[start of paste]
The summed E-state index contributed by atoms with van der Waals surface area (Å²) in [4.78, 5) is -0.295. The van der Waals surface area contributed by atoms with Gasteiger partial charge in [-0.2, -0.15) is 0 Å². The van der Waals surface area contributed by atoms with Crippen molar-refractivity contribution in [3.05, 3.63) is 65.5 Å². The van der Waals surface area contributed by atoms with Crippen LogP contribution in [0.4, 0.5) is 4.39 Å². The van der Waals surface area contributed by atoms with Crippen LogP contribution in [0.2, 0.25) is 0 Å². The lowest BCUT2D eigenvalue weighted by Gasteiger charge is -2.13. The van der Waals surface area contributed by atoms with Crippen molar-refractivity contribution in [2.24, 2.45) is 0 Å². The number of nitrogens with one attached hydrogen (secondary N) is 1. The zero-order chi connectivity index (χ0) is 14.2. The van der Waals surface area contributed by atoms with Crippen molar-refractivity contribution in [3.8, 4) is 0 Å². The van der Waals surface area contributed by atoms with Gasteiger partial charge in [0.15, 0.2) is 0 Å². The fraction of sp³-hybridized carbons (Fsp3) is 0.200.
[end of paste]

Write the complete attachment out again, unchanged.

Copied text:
The summed E-state index contributed by atoms with van der Waals surface area (Å²) in [4.78, 5) is -0.295. The van der Waals surface area contributed by atoms with Gasteiger partial charge in [-0.2, -0.15) is 0 Å². The van der Waals surface area contributed by atoms with Crippen molar-refractivity contribution in [3.05, 3.63) is 65.5 Å². The van der Waals surface area contributed by atoms with Crippen LogP contribution in [0.4, 0.5) is 4.39 Å². The van der Waals surface area contributed by atoms with Crippen LogP contribution in [0.2, 0.25) is 0 Å². The lowest BCUT2D eigenvalue weighted by Gasteiger charge is -2.13. The van der Waals surface area contributed by atoms with Crippen molar-refractivity contribution in [2.24, 2.45) is 0 Å². The number of nitrogens with one attached hydrogen (secondary N) is 1. The zero-order chi connectivity index (χ0) is 14.2. The van der Waals surface area contributed by atoms with Crippen molar-refractivity contribution in [3.8, 4) is 0 Å². The van der Waals surface area contributed by atoms with Gasteiger partial charge in [0.15, 0.2) is 0 Å². The fraction of sp³-hybridized carbons (Fsp3) is 0.200.